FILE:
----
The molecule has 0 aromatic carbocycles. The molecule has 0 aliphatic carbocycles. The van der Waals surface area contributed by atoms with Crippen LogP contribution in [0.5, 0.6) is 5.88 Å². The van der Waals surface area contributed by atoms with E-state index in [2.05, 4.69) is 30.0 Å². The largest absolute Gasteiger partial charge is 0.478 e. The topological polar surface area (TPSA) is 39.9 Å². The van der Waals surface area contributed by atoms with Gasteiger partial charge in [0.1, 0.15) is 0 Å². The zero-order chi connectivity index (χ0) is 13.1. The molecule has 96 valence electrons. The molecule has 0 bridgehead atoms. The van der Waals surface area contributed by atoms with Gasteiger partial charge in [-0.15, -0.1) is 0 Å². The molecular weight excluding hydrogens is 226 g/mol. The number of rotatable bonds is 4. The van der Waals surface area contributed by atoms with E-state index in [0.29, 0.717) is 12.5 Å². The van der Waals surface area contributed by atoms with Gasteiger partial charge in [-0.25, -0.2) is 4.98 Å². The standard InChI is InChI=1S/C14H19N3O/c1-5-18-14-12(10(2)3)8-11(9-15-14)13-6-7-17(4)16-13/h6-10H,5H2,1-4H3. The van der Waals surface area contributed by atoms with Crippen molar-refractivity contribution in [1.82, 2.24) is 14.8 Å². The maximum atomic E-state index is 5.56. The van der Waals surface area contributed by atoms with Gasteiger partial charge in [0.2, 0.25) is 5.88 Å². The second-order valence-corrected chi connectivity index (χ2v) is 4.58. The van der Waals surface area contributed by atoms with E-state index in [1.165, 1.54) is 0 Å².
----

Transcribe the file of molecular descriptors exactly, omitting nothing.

The molecule has 0 aromatic carbocycles. The molecule has 0 aliphatic carbocycles. The van der Waals surface area contributed by atoms with Crippen LogP contribution in [0.5, 0.6) is 5.88 Å². The van der Waals surface area contributed by atoms with E-state index in [2.05, 4.69) is 30.0 Å². The largest absolute Gasteiger partial charge is 0.478 e. The topological polar surface area (TPSA) is 39.9 Å². The van der Waals surface area contributed by atoms with Gasteiger partial charge in [0.1, 0.15) is 0 Å². The zero-order chi connectivity index (χ0) is 13.1. The molecule has 96 valence electrons. The molecule has 0 bridgehead atoms. The van der Waals surface area contributed by atoms with Gasteiger partial charge in [-0.15, -0.1) is 0 Å². The molecular weight excluding hydrogens is 226 g/mol. The number of rotatable bonds is 4. The van der Waals surface area contributed by atoms with E-state index in [0.29, 0.717) is 12.5 Å². The van der Waals surface area contributed by atoms with Gasteiger partial charge in [-0.25, -0.2) is 4.98 Å². The standard InChI is InChI=1S/C14H19N3O/c1-5-18-14-12(10(2)3)8-11(9-15-14)13-6-7-17(4)16-13/h6-10H,5H2,1-4H3. The van der Waals surface area contributed by atoms with Crippen molar-refractivity contribution in [1.82, 2.24) is 14.8 Å². The maximum atomic E-state index is 5.56. The van der Waals surface area contributed by atoms with Gasteiger partial charge in [0.2, 0.25) is 5.88 Å². The second-order valence-corrected chi connectivity index (χ2v) is 4.58. The van der Waals surface area contributed by atoms with E-state index in [1.165, 1.54) is 0 Å².